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Last week I wrote about preparing to work at the vendor area of the Urban Island Beach Party, in Milwaukee, Wisconsin.  The festival was a lot of fun, there were local music acts all day, lots of food trucks, and plenty of things for the whole family.  This last part was especially helpful because my three and a half-year old was with us and she can get antsy.  It was easy, when she  was feeling rambunctious, my husband would take her to the soccer nets to shoot a few goals, or to the Kohl’s Art Center where she could make a chalk art drawing.  The music helped too (she loves to dance), and just walking around looking at the city from the Lake Michigan’s perspective was pretty cool.

While I think more people came down to drink beer, listen to music, and eat food; I did get a few sales, and I did learn a few things.  Here are five lessons I took from working at a festival:

  1.  Keep your tent anchored (or bring anchors in case the weather shifts).  Our tent wasn’t anchored, but we did have stakes.  About a half hour before the festival was going to start, my husband took my daughter to get some breakfast and I was alone finishing the set up.  They couldn’t have been gone more than 15 minutes when a quick rain shower blew through the area.  The wind picked up enough that I had to hold the tent down, and I was afraid it would fly away on me.
  2. Make friends with your neighbors.  I started talking with my neighbors as we were dealing with the rain, and I expressed my need for a hammer.  Luckily, the lady next to me selling oils had a mallet and lent me it so I could nail the stakes into the ground.  Not only did this kind action put my mind at ease, but she gave me a tip to always keep a mallet in the tent bag.  Later in the day I was able to talk with the booths next to me about how their day was going and how they were going to take down their stuff, which was a process.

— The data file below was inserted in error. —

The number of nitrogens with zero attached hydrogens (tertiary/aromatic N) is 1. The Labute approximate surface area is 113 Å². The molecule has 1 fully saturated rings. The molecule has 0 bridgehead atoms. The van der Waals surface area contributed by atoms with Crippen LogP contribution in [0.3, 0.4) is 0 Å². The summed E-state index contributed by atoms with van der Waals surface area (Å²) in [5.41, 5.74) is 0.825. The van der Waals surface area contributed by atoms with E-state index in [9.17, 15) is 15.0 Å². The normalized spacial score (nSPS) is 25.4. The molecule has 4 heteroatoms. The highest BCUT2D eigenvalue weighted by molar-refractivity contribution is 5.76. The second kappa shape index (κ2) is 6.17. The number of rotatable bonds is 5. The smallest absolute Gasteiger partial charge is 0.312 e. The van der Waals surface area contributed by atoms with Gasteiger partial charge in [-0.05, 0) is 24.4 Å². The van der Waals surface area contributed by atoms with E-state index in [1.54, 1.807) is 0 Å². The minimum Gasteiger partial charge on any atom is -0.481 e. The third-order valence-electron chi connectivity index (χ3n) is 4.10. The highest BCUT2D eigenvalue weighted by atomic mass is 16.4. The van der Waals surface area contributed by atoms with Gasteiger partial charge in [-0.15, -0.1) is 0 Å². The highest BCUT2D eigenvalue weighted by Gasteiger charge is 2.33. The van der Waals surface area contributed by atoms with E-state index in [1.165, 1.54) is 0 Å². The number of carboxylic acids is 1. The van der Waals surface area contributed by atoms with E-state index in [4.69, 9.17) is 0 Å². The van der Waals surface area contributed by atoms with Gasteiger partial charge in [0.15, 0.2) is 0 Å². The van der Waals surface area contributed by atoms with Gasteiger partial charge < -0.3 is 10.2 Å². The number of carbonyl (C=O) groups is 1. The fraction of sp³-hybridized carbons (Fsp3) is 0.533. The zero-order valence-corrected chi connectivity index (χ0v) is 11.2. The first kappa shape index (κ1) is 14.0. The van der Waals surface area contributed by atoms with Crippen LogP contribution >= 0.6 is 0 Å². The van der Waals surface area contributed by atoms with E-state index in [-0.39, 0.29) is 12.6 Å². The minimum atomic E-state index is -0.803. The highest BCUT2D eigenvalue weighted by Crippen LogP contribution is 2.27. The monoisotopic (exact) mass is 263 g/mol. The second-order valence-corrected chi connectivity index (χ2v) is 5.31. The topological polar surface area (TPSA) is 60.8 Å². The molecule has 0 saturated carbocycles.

3. Have a set of helpers on hand.  I am extremely lucky and thankful that my husband was with me all day.  If I needed to go to the bathroom or do anything to step away from the tent he was there.  His sister and her friend were also on hand for set up and take down, and since we were on an island, and it was quite a walk to the car, their help made the whole process faster and easier.  I don’t know what we would have done without them.
  4. Be a walking advertisement.  I always wear the earrings I sell.  They are light, yet hang well, and colorful and fun.  About halfway through the day I put on one of the headbands I make and wore that for the rest of the day.  It gave prospective buyers an idea of how the band would look.
  5. Have a bright booth.  Not all, but many people visited me because my booth was very colorful.  Kids especially were drawn to my table and brought their parents with them.  I also had items that were made to be tried on, as opposed to packaged (I decided to package most of my things because I didn’t want the wind to blow dirt around on the pieces).  The “sample” garments were great because people were able to look in a mirror and check themselves out.
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The event was fun.  I don’t know if I would sell at a festival like this again, as opposed to a craft fair, because most people came to see the music or eat and drink.  But it was a good experience, and I am taking what I learned into the next show, and hopefully create more success.

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